The Department of Labor said states still need to update their computer systems to adjust for the new programs. Workers will get paid retroactively for any weeks that are delayed, it said.
“Claimants will not see any gap in eligibility for the benefits extended by the American Rescue Plan Act,” an agency spokesperson said in a statement.
Throughout the pandemic, unemployed workers have reported long delays waiting for jobless aid, claims canceled under suspicion of fraud, and other issues that have caused them to be dropped from unemployment rolls, revealing weaknesses in a system meant to be a critical lifeline for people without the support of an income.
Michigan is one of a couple of states that has pushed some people off unemployment programs, according to local news reports. In Michigan, automatic triggers reduce how long individuals can collect aid after the state unemployment level drops below 8 percent, an issue that has nothing to do with the stimulus.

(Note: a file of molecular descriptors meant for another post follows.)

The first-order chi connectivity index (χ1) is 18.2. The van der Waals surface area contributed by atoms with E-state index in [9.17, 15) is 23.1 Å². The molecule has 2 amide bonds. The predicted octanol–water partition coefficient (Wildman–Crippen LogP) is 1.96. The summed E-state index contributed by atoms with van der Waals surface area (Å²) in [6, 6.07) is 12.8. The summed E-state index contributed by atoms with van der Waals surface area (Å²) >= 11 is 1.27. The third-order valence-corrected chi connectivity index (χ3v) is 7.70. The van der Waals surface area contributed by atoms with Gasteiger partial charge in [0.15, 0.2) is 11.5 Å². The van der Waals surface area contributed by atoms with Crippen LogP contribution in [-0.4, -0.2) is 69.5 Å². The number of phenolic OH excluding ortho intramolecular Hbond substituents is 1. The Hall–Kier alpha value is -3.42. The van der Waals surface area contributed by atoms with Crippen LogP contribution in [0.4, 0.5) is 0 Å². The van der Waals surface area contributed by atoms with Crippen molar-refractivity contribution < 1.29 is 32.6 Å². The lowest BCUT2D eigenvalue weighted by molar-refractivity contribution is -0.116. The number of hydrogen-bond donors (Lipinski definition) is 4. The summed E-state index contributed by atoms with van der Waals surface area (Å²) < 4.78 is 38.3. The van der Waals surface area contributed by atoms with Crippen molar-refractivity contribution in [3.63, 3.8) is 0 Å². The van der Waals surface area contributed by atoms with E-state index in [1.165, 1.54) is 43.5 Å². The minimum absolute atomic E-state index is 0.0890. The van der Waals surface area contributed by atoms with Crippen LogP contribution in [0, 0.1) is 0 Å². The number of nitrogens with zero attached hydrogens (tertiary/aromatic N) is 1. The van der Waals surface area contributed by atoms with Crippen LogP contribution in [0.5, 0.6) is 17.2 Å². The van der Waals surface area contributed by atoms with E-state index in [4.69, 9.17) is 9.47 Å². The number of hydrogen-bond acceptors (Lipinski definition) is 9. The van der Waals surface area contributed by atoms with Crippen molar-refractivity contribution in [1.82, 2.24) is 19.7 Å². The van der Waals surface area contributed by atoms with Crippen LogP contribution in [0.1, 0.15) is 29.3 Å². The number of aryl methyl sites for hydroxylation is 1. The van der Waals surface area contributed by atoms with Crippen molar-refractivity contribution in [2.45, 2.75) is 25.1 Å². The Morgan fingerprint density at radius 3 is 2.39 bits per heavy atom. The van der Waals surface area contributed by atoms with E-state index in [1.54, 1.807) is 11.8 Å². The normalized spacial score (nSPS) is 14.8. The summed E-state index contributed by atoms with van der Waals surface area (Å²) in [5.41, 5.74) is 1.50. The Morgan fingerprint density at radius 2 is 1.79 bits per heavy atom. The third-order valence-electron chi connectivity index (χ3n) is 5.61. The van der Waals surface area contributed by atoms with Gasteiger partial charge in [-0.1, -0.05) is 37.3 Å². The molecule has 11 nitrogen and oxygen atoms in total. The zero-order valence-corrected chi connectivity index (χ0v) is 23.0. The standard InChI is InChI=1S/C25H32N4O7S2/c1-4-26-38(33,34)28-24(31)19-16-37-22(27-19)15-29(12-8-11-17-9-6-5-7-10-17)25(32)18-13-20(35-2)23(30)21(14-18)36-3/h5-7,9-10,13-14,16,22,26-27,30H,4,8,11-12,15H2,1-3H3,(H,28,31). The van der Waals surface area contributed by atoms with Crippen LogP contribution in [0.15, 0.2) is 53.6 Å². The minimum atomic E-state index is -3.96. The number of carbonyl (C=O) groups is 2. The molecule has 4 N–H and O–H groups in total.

Caldwell, the bartender, has heard about so many problems with the Michigan unemployment system over the pandemic, that he considers himself fortunate to have only experienced a problem after a year of collecting unemployment without issue.
“I’ve been lucky, because there’s a lot of people in Michigan that have had issues just getting the money this whole time,” he said.
Caldwell lives with his fiancé, who is still employed, her mother, and his seven-year-old daughter, and says it’s been a struggle to stay up to date on their payments, even with the aid flowing.
The federal supplements that have been authorized by Congress — $600 a week that lasted until the end of July, and then $300 week from January until now — have been a critical lifeline, he said, helping them stay mostly above water on payments of their mortgage, which has been in forbearance although they’ve still been making payments when they can.
But being dropped from the unemployment rolls has now upended his plans.
He said he doesn’t understand why his claim was denied. The letter the agency sent him said that he didn’t meet the state’s “monetary eligibility” for unemployment insurance, and Caldwell is wondering if it’s because his income for the last year has come solely from unemployment insurance.